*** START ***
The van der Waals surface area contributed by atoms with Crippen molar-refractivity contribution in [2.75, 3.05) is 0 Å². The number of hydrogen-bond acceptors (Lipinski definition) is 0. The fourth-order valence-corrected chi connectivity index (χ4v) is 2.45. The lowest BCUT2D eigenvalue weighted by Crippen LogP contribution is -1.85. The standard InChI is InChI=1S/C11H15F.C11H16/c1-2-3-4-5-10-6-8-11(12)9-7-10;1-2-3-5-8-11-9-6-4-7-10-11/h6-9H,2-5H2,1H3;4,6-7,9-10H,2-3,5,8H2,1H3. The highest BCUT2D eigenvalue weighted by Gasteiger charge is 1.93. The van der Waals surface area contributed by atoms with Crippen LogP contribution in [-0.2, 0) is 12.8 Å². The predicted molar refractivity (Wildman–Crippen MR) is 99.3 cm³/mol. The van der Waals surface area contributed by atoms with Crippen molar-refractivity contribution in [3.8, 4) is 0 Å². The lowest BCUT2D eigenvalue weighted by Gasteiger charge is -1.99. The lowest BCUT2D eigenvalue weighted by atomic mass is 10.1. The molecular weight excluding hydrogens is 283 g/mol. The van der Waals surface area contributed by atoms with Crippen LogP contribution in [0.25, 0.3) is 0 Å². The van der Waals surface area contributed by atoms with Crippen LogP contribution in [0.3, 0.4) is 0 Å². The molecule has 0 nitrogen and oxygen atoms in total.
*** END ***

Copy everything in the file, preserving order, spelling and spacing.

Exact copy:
The van der Waals surface area contributed by atoms with Crippen molar-refractivity contribution in [2.75, 3.05) is 0 Å². The number of hydrogen-bond acceptors (Lipinski definition) is 0. The fourth-order valence-corrected chi connectivity index (χ4v) is 2.45. The lowest BCUT2D eigenvalue weighted by Crippen LogP contribution is -1.85. The standard InChI is InChI=1S/C11H15F.C11H16/c1-2-3-4-5-10-6-8-11(12)9-7-10;1-2-3-5-8-11-9-6-4-7-10-11/h6-9H,2-5H2,1H3;4,6-7,9-10H,2-3,5,8H2,1H3. The highest BCUT2D eigenvalue weighted by Gasteiger charge is 1.93. The van der Waals surface area contributed by atoms with Crippen LogP contribution in [-0.2, 0) is 12.8 Å². The predicted molar refractivity (Wildman–Crippen MR) is 99.3 cm³/mol. The van der Waals surface area contributed by atoms with Crippen molar-refractivity contribution in [3.8, 4) is 0 Å². The lowest BCUT2D eigenvalue weighted by Gasteiger charge is -1.99. The lowest BCUT2D eigenvalue weighted by atomic mass is 10.1. The molecular weight excluding hydrogens is 283 g/mol. The van der Waals surface area contributed by atoms with Crippen LogP contribution in [0.25, 0.3) is 0 Å². The van der Waals surface area contributed by atoms with Crippen LogP contribution in [0.3, 0.4) is 0 Å². The molecule has 0 nitrogen and oxygen atoms in total.